This study was performed at Korea University Guro Hospital, a 1074-bed teaching hospital in Seoul, Korea. From January 2013 to December 2014, a total of six members worked in the department of neurology. Among them, four worked in the hospital as movement disorder specialists (S-B.K and K-Y.K in 2013 and 2014; S-M.L in 2013; H.M.L in 2014). Patients were retrospectively selected from the medical records of all inpatient neurological consultations. We selected inpatients who were referred with a primary complaint of movement disorder as well as patients referred to movement disorder specialists assigned to the Parkinson’s disease Centre. We excluded consultations for an adverse effect of medications of inpatients with movement disorders or a situation in the emergency room. Each inpatient evaluation consisted of a medical interview, neurologic examination, and a screening for secondary etiology, including drug-associated adverse effects or metabolic problems such as renal insufficiency. Each movement disorder specialist occasionally discussed difficult cases with the chief professor (S-B.K) if the consultation was neither concluded nor resolved clearly. Movement disorders were diagnosed according to the appropriate established criteria for Parkinson’s disease (PD) [3], essential tremor (ET) [4], and dementia with Lewy bodies (DLB) [5]. For tremor disorders, the consensus statement of the Movement Disorder Society on tremor was also consulted [6]. Periodic limb movement disorder (PLMD) was independently diagnosed according to the clinical history and phenomenology in response to medication [7], since most inpatients could not be tested using polysomnography. The present study protocol was reviewed and approved by the institutional review board of Korea University Guro Hospital (IRB: KUGH15159). All procedures performed were carried out in accordance with national law and the Declaration of Helsinki of 1964 (in its present revised form). Informed consent was not required since the current study was a retrospective study.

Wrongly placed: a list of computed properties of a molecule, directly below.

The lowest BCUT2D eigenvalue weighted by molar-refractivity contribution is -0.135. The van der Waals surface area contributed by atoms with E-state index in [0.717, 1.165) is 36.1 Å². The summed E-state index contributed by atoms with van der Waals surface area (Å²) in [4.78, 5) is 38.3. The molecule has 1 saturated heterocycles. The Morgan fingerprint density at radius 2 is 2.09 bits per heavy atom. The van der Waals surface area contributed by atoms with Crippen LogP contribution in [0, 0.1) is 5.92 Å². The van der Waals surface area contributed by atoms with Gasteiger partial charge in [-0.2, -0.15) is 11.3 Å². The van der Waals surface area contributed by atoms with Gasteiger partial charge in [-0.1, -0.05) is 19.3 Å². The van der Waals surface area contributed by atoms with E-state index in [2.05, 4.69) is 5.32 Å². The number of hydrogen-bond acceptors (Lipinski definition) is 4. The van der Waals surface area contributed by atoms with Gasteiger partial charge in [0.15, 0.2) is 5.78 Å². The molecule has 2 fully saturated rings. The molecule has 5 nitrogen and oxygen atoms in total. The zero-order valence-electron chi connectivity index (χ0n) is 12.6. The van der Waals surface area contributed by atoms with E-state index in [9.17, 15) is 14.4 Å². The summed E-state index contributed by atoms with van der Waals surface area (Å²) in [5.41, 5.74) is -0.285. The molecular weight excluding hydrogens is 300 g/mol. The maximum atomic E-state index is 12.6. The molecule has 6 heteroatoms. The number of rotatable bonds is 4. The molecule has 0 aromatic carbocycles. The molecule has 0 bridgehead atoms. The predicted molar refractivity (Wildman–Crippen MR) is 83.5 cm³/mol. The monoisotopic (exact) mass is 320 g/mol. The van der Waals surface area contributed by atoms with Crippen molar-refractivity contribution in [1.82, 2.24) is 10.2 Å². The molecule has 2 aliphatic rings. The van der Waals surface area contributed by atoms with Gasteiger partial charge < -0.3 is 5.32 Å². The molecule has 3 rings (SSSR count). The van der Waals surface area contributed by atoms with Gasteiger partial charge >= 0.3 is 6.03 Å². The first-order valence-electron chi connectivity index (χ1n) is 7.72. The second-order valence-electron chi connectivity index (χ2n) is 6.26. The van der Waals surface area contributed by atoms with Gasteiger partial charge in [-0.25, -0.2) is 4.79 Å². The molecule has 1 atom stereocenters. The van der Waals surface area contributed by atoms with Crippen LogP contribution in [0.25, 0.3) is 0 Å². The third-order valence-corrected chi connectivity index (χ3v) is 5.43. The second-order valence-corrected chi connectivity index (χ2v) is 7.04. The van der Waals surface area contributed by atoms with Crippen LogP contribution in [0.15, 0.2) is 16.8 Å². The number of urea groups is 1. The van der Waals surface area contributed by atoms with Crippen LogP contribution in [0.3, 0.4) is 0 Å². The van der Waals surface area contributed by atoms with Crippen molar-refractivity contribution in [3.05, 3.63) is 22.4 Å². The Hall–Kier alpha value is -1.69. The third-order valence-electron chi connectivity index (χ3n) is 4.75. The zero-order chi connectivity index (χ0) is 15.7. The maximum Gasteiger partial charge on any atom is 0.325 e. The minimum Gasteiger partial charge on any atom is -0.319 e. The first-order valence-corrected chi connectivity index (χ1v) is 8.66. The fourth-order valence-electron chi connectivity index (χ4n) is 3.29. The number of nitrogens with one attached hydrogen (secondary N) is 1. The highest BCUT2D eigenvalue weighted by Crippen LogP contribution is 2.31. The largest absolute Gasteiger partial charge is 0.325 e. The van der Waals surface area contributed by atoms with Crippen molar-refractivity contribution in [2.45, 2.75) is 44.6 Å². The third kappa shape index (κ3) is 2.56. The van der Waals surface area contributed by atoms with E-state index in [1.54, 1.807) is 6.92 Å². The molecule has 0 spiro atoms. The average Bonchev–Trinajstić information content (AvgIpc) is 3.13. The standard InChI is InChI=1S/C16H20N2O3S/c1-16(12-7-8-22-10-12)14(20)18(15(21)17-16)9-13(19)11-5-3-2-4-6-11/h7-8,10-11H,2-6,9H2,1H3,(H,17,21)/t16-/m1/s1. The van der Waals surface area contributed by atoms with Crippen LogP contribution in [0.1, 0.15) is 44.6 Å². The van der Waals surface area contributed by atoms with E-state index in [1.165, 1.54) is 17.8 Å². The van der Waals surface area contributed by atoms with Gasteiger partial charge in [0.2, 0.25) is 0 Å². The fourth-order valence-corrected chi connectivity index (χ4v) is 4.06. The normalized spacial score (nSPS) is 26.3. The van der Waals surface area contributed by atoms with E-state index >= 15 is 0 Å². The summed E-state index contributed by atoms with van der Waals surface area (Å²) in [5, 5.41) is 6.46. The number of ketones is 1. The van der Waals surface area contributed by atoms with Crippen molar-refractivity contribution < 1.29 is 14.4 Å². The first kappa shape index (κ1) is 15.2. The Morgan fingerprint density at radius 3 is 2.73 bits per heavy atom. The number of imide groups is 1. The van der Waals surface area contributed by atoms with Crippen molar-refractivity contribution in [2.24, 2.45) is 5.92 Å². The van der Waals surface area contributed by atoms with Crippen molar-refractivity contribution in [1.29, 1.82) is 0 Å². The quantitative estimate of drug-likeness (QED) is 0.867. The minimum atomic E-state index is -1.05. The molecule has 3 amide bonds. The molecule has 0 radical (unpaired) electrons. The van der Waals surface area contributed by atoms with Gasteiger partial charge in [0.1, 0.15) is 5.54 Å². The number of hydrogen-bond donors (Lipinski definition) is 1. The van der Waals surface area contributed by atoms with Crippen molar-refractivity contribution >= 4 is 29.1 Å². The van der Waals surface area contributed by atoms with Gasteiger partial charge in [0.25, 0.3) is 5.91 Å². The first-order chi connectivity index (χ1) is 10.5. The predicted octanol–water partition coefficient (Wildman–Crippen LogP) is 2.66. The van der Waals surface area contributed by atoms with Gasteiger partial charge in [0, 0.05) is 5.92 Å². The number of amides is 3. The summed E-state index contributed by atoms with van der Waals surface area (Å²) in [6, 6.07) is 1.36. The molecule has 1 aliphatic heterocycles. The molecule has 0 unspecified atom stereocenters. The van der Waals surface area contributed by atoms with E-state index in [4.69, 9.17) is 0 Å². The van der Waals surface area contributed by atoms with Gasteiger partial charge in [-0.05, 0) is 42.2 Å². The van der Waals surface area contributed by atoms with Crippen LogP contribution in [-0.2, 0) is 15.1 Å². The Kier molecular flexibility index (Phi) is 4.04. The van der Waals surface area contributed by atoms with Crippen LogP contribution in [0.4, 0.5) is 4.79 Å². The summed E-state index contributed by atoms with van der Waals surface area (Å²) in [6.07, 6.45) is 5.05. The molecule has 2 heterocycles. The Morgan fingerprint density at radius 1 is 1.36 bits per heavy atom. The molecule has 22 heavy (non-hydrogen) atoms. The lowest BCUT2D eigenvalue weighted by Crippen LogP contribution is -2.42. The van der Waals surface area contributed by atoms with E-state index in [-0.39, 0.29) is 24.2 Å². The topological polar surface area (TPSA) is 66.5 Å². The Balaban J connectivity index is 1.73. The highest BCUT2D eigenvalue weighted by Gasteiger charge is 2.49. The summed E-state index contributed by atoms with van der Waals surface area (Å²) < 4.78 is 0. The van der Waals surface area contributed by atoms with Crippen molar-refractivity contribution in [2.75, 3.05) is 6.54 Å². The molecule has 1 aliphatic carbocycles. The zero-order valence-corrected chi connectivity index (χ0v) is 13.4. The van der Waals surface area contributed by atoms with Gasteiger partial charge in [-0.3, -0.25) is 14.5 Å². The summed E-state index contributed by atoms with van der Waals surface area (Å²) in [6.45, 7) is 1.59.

Clinical features of the inpatients with involuntary movement